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The "Cadillac" Of Tree Planters
"There's no tree planter on the market that plants and packs as well as this one. It eliminates having to go back and ętoe' them in after planting," says Dean Buskirk about the tractor-pulled tree planter he and his brother, Dave, designed and built a few years back. They also use a commercial mulch-laying machine that lays a 6-ft. wide strip of landscape fabric over the new trees.
  The "TP 2000" tree planter works so well one of western Nebraska's Natural Resource Districts uses one.
  The machine's key to success is the rear-mounted press wheels, a pair of solid steel 16-in. dia. wheels that weigh 45 lbs. apiece. They rotate independently so downpressure remains constant even across uneven terrain.
  Because the press wheels have adjustable spring tension, they can be set for both no-till and prepared sites.
  The 5 1/2-ft. wide by 8-ft. long machine features a large 20-in. dia. coulter in front, a hard surfaced shoe, and a small pneumatic gauge wheel in the middle.
  It's equipped with two rear seats for riders, adjustable leg rests to comfortably accommodate both short and tall riders, and two tree bucket baskets.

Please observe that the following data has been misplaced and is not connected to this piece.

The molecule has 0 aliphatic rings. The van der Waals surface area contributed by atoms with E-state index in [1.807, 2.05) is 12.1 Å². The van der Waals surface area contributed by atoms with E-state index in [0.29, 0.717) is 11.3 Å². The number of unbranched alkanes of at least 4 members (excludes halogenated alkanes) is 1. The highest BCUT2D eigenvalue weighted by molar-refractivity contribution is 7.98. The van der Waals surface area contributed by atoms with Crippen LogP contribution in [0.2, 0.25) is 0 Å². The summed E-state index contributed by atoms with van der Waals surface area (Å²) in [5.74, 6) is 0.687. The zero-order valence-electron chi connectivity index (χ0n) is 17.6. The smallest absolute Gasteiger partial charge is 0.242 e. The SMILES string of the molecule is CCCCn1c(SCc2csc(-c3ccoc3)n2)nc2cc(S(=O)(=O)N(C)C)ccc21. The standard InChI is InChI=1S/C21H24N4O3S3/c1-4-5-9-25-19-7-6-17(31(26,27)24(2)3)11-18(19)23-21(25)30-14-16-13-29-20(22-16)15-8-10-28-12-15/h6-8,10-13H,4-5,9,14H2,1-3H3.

Having riders facing backward instead of forward, makes it easier to see where they've been and, thus, to space trees more evenly, Buskirk notes.
  The Buskirks pull the rig with their Deere 3020 tractor. "You need at least a 60 to 70 hp tractor to pull it," Buskirk says.
  Their company, Trees Are Us, has used the machine to plant 75,000 small bare root trees this year. As soon as the trees are in the ground, they're covered by a 6-ft. wide strip of fabric using their commercial mulch layer.
  The tree planters sell for around $5,500.
  Contact: FARM SHOW Followup, Trees Are Us, 7355 Gage Road, Hemingford, Neb. 69384 (ph 308 487-3961 or 3995; E-mail: dsbuskirk@bbc.net).

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1999 - Volume #23, Issue #4